More thoughts on the U.S.’s college problem, from Ryan Harkins, in his latest Comment of the Day on the post, “The Ethics Of Responding To Inconvenient Truths: Colleges Aren’t Working…Now What?“:
Growing up in Casper, WY, the expectation among my peers was that after graduating high school, you either went to college our you stayed in your home community to work low-wage, service industry jobs. On very rare occasions, there was mention of going to WyoTech, if you really liked working on cars and could pay the tuition, which was quite a bit more than tuition at the University of Wyoming. I can’t say I ever heard anything promoted at my high school about apprenticeships in a craft, or any other kind of traditional skilled labor.
At the University of Wyoming, a great many people I met, a portion of which never made it past their freshman year, only went to college because it was expected, not because it was what they wanted to do or were interested in. I can understand going to college when you are searching for what you want to do with your life, and I think most people going to college either know what they want to do or want to find what they want to do at college. But for so many people that I saw, a trade school or an apprenticeship would have been worlds of improvement over drifting through campus, failing classes, drinking, partying, and essentially wasting thousands of dollars to go nowhere.
The point was driven home as I graduated and entered into graduate school. I had the opportunity to watch friends who were a couple of years behind me finish their degrees, and then find they couldn’t find work, because their degrees weren’t all that marketable. They struggled with a sense of betrayal, because all their lives they had been told that the path to success was to go to college, get a degree, and then get a good job because of that degree. And these realizations were hitting home before the 2008 recession, so it wasn’t as though it was a difficult economy in which to find work.
Worse were the friends who drifted in and out of college, spending time building up money so they could get readmitted, take a few course, perhaps fail a few, and then leave so they could go back to work to earn a little more money. The frustrating aspect was, they were talented enough in other areas that they could have built up a good career in a more blue-collar type job, but were prevented from doing so by disapproving family members.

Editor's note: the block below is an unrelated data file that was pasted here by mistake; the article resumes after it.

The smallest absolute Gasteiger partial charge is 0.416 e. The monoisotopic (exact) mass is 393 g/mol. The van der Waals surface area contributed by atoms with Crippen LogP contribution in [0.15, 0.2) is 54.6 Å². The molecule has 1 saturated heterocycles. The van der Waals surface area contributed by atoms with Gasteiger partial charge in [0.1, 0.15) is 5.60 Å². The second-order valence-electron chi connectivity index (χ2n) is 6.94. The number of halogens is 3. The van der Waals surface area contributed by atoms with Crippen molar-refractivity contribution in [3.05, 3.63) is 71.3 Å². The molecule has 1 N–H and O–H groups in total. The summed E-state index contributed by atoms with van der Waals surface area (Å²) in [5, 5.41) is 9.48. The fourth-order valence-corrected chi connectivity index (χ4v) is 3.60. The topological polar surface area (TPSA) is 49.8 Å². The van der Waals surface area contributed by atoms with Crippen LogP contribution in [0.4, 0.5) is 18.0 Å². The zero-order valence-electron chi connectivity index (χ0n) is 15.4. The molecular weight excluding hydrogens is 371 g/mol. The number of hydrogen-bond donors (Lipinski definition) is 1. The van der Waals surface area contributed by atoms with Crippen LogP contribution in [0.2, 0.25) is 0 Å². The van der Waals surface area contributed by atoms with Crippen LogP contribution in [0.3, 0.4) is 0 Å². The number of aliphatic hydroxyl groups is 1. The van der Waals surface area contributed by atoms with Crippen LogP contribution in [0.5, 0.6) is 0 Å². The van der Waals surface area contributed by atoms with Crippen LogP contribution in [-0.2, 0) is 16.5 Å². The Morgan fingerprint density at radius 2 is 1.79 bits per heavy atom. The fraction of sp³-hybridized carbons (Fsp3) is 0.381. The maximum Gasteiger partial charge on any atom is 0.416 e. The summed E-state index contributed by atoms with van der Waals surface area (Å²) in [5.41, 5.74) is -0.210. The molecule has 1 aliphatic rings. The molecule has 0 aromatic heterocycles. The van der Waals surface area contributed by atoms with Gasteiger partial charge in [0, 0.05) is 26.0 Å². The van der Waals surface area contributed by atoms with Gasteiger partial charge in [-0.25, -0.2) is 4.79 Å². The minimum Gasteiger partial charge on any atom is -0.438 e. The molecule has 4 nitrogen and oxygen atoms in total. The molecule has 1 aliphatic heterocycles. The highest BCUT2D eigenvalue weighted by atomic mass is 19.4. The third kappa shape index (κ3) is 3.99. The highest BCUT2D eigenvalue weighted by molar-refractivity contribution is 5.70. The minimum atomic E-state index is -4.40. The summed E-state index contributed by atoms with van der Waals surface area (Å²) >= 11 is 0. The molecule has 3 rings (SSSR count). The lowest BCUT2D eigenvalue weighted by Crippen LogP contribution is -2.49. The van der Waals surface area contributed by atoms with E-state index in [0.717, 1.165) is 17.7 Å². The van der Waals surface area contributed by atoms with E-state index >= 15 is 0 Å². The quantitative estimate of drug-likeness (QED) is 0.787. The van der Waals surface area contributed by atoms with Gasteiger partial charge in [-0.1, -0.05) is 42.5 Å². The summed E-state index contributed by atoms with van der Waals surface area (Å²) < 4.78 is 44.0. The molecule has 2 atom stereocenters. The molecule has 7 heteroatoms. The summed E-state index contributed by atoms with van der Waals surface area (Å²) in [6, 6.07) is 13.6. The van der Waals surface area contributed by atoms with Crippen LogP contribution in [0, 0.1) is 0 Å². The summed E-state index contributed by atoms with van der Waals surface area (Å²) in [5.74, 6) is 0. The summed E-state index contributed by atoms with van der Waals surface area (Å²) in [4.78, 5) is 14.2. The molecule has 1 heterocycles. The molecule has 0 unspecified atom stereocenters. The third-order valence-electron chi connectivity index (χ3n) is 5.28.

At the refinery where I work, there are people who earn a substantial amount of money by entering Operations or Maintenance right out of high school. For some of our engineers who were raised locally and went to college, there has been some angst about the fact that people who graduated from high school at the same time were making almost twice as much money as an engineer because they didn’t spend four years earning a degree.
What frustrates me most about our system and about the way we have, especially under the Obama Administration, pushed more and more people towards college, is that college is treated like this magical pill that one takes and problems suddenly go away. It is an arrogance of academia. A job is only worthwhile if you have to be highly educated. Yet we need electricians and plumbers and mechanics, and you don’t need four years at a university to learn those trades. The strongest argument I’ve heard about the need to go to college is to expand one’s horizons, to be exposed to greater diversity, to become a well-rounded individual. From my personal experience with the “cultural context courses” we were forced to take to earn our degrees, it seems far more geared toward ensuring everyone is indoctrinated with the proper groupthink.